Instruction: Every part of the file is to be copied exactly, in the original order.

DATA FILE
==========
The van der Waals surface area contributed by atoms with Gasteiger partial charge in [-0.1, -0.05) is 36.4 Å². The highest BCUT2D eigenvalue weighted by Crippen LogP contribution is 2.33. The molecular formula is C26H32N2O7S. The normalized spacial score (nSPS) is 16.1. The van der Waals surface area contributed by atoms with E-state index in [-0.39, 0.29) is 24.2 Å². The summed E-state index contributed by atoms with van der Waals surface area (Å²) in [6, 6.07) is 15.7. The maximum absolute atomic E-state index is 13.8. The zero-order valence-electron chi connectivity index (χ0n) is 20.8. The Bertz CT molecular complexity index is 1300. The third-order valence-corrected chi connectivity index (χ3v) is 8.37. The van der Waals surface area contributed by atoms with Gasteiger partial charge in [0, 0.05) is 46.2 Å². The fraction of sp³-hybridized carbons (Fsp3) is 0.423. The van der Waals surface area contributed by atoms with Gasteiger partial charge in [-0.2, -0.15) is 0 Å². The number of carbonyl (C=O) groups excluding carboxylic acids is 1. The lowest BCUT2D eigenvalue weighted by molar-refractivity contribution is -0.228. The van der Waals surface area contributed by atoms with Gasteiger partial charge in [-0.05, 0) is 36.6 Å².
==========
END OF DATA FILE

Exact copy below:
The van der Waals surface area contributed by atoms with Gasteiger partial charge in [-0.1, -0.05) is 36.4 Å². The highest BCUT2D eigenvalue weighted by Crippen LogP contribution is 2.33. The molecular formula is C26H32N2O7S. The normalized spacial score (nSPS) is 16.1. The van der Waals surface area contributed by atoms with E-state index in [-0.39, 0.29) is 24.2 Å². The summed E-state index contributed by atoms with van der Waals surface area (Å²) in [6, 6.07) is 15.7. The maximum absolute atomic E-state index is 13.8. The zero-order valence-electron chi connectivity index (χ0n) is 20.8. The Bertz CT molecular complexity index is 1300. The third-order valence-corrected chi connectivity index (χ3v) is 8.37. The van der Waals surface area contributed by atoms with Gasteiger partial charge in [0, 0.05) is 46.2 Å². The fraction of sp³-hybridized carbons (Fsp3) is 0.423. The van der Waals surface area contributed by atoms with Gasteiger partial charge in [-0.2, -0.15) is 0 Å². The number of carbonyl (C=O) groups excluding carboxylic acids is 1. The lowest BCUT2D eigenvalue weighted by molar-refractivity contribution is -0.228. The van der Waals surface area contributed by atoms with Gasteiger partial charge in [-0.05, 0) is 36.6 Å².